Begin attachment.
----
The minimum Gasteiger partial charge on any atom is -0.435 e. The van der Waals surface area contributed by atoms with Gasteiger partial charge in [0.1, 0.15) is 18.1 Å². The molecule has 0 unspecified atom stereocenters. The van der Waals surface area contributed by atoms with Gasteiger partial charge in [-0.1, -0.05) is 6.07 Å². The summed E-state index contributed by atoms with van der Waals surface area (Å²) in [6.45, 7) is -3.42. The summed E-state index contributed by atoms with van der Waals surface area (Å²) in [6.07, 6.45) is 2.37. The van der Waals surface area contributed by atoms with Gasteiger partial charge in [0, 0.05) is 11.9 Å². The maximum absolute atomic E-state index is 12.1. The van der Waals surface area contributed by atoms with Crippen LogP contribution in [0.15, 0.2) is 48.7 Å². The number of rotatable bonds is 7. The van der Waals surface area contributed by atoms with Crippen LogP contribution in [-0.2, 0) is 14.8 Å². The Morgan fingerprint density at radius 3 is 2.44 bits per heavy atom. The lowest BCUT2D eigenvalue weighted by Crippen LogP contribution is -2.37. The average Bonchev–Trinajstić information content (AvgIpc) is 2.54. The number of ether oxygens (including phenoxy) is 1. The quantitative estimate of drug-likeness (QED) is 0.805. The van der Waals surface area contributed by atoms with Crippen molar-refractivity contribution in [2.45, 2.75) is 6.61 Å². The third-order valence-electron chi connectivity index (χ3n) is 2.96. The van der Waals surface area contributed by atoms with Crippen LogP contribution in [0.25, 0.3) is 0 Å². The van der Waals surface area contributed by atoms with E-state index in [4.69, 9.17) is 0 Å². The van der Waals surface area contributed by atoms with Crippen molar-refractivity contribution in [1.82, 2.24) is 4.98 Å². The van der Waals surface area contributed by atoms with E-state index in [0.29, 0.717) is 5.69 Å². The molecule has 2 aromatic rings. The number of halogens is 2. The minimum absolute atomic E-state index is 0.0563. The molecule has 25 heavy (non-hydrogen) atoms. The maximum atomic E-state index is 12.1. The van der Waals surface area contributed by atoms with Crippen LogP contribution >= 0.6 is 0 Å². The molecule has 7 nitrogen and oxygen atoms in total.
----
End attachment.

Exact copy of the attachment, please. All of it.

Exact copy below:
The minimum Gasteiger partial charge on any atom is -0.435 e. The van der Waals surface area contributed by atoms with Gasteiger partial charge in [0.1, 0.15) is 18.1 Å². The molecule has 0 unspecified atom stereocenters. The van der Waals surface area contributed by atoms with Gasteiger partial charge in [-0.1, -0.05) is 6.07 Å². The summed E-state index contributed by atoms with van der Waals surface area (Å²) in [6.45, 7) is -3.42. The summed E-state index contributed by atoms with van der Waals surface area (Å²) in [6.07, 6.45) is 2.37. The van der Waals surface area contributed by atoms with Gasteiger partial charge in [0, 0.05) is 11.9 Å². The maximum absolute atomic E-state index is 12.1. The van der Waals surface area contributed by atoms with Crippen LogP contribution in [0.15, 0.2) is 48.7 Å². The number of rotatable bonds is 7. The van der Waals surface area contributed by atoms with Crippen LogP contribution in [-0.2, 0) is 14.8 Å². The Morgan fingerprint density at radius 3 is 2.44 bits per heavy atom. The lowest BCUT2D eigenvalue weighted by Crippen LogP contribution is -2.37. The average Bonchev–Trinajstić information content (AvgIpc) is 2.54. The number of ether oxygens (including phenoxy) is 1. The quantitative estimate of drug-likeness (QED) is 0.805. The van der Waals surface area contributed by atoms with Crippen molar-refractivity contribution in [2.45, 2.75) is 6.61 Å². The third-order valence-electron chi connectivity index (χ3n) is 2.96. The van der Waals surface area contributed by atoms with Crippen LogP contribution in [0.25, 0.3) is 0 Å². The van der Waals surface area contributed by atoms with E-state index in [4.69, 9.17) is 0 Å². The van der Waals surface area contributed by atoms with Crippen molar-refractivity contribution in [1.82, 2.24) is 4.98 Å². The van der Waals surface area contributed by atoms with E-state index in [0.29, 0.717) is 5.69 Å². The molecule has 2 aromatic rings. The number of halogens is 2. The minimum absolute atomic E-state index is 0.0563. The molecule has 25 heavy (non-hydrogen) atoms. The maximum atomic E-state index is 12.1. The van der Waals surface area contributed by atoms with Crippen LogP contribution >= 0.6 is 0 Å². The molecule has 7 nitrogen and oxygen atoms in total.